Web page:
The reasons varied. Sometimes it was because they led to new opportunities and sometimes it was because the couple had to have time apart so that they could grow and then come back together. But the common theme there was that splitting up was ultimately a good thing. There were one or two exceptions. I heard from a couple of people who said that breaking up had been the worst thing ever. I remember telling one of my friends that he should never consider being a therapist. I think that I said something to the effect of “you’d be the guy who handed the suicidal patient a gun.”

Anyhoo, I was like so many other people. I just wanted to know what was going to happen. Would the struggle be worth it. Was it going to lead to some incredible experience or relationship. Was the end really the beginning of something new. I remember looking up at the sky and saying that I was ready for the door to open. It was in reference to that line about one door closes and another opens.

If you ask me today if I’d like to be able to see the future I am not so sure that I would want to. I don’t really want to know when I am going to die. Sure you could make an argument that if we knew when we were going to die we’d live our lives differently. I already try to do that. I try not to make excuses to do certain things because you don’t know when the end is coming. Still, I don’t want to know the exact date. It is more interesting to me to wonder if I have another 200 years.

I am curious to see what sort of people my children are going to grow up to be. I wonder what sort of careers they’ll have and what they’ll be like. I wonder what my own life will look like in five years. What about ten or twenty or fifty years. What kinds of memories will I have. Will I have lived the life I wanted to live.

Foresight would be nice. It’d be useful to have some sense of things. I’d probably find it easier to relax. I wouldn’t worry about going bankrupt or dying of some dread disease because I’d already know about it and be prepared.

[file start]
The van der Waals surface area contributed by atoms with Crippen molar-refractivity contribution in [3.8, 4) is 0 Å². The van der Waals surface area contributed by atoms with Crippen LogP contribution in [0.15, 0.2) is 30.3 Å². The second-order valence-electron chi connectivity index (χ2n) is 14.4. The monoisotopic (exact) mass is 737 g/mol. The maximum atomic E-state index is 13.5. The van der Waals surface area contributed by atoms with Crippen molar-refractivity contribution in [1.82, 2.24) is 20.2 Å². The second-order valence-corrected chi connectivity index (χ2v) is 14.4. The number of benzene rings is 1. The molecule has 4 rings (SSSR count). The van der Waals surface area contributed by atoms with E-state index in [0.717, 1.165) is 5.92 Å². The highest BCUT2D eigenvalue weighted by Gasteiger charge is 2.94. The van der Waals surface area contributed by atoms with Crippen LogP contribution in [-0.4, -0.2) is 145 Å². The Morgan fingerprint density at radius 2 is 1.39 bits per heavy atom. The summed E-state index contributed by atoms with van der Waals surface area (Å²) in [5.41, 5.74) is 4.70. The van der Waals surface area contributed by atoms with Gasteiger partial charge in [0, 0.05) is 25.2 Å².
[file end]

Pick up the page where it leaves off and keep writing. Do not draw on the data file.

I am no different than anyone else. If I could change the past there are some things that I would have done differently. There are jobs that I wouldn’t have taken and relationships that never would have been. But I can’t help but wonder what I might have missed out upon. There are so many interconnected threads. If I don’t follow one path I’d never hit the fork in the road that led me to the other one that gave me that great whatever.

So I think that I am kind of glad that I can’t see the future. While I appreciate the thought of not suffering through some of the struggles in the same way I come back to the appreciation of surprises. I can’t and won’t say that they are all good, but there is something nice about not knowing. The uncertainty has its own rewards.

I suppose that it all helps to explain why sometimes I like to gamble and take a risk here and there.

What do you think?

My New Desk- I Have To Get One

I love this new desk from Details. Here is a short blurb about it.

“The Walkstation is the fully integrated combination of an electric height-adjustable worksurface with an exclusively engineered, low speed commercial grade treadmill. And it’s the first product in the entirely new FitWorkâ„¢ category of products from Details designed to bring healthy habits to sedentary workers while they are actually working.”

Seriously, this would be outstanding. A simple and effective way to stay in shape.

What is a Mother’s Love Worth?

Apparently not all that much.

BOSTON, Massachusetts (AP) — If a stay-at-home mom could be compensated in dollars rather than personal satisfaction and unconditional love, she’d rake in a nifty sum of nearly $117,000 a year.

That’s according to a pre-Mother’s Day study released in May by Salary.com, a Waltham, Massachusetts-based firm that studies workplace compensation.

The eighth annual survey calculated a mom’s market value by studying pay levels for 10 job titles with duties that a typical mom performs, ranging from housekeeper and day care center teacher to van driver, psychologist and chief executive officer.

This year, the annual salary for a stay-at-home mom would be $116,805, while a working mom who also juggles an outside job would get $68,405 for her motherly duties.

One stay-at-home mom said the six-figure salary sounds a little low.

Click here for the full story.